Corey is the character who's attitude fluctuates throughout the entire play. His primary "want" is to play football: go to college for football and eventually play in the professional league. His father however, who recollects his baseball playing years numerous times, forbids his son from doing so to "protect" him. He believes that pursuing a career in any sports is basically a set- up for disaster. While he hits the baseball tied to the tree in their backyard, he reminisces how good of an athlete he was but he ended up as a garbage pick-up man (eventually upgrading to the garbage truck driver). Troy seems to be living vicariously through his son's life, the life that he would choose if he were Corey's age still. Also, there is definitely the underlying feeling that Troy's jealously of Corey's open opportunities is his urge to prevent Corey from pursuing his dream. His anger towards his fathe...
... middle of paper ...
... of the play, Gabe attempts to blow his horn and "open the gates of heaven" for Troy. His attempts fail, until finally he projects to the sky to open the passage to heaven and let Troy in. A bright light showing that "heaven" has opened appears and then blackout concludes the play.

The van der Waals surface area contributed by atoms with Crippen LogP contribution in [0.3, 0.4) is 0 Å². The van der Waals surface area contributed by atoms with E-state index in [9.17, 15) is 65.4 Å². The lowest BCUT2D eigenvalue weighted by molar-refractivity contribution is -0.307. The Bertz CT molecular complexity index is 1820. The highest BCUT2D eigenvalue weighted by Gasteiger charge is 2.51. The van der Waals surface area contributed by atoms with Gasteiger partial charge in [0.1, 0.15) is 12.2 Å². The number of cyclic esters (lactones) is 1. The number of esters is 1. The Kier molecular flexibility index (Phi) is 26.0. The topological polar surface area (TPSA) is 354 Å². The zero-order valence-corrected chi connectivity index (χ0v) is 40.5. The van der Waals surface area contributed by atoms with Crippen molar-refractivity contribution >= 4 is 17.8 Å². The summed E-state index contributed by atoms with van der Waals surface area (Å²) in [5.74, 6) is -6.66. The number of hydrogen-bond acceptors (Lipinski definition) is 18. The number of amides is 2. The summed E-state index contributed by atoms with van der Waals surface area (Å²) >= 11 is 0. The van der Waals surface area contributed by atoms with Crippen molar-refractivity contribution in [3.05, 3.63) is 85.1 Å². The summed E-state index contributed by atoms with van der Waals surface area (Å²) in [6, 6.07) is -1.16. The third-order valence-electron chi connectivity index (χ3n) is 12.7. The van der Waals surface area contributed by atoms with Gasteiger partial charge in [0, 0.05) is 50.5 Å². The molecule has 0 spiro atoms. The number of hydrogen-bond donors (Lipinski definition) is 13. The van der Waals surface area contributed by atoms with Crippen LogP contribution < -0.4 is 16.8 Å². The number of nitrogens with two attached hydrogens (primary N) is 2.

Gabe portrays hope throughout the entire play. Troy ruins the family bond that he spent years trying to maintain and he broke the trust of his own wife and child. He realizes this and knows that he will not be forgiven. But since Corey is an incredibly flexible character he realizes that he must forgive his father so he will not live a life of hatred and he will be able to start new, not living in the shadow of his father's mistakes. Gabe proves that in spite of the fact that Troy was not able to make it to heaven by himself, everybody should have a second chance for reconciliation.
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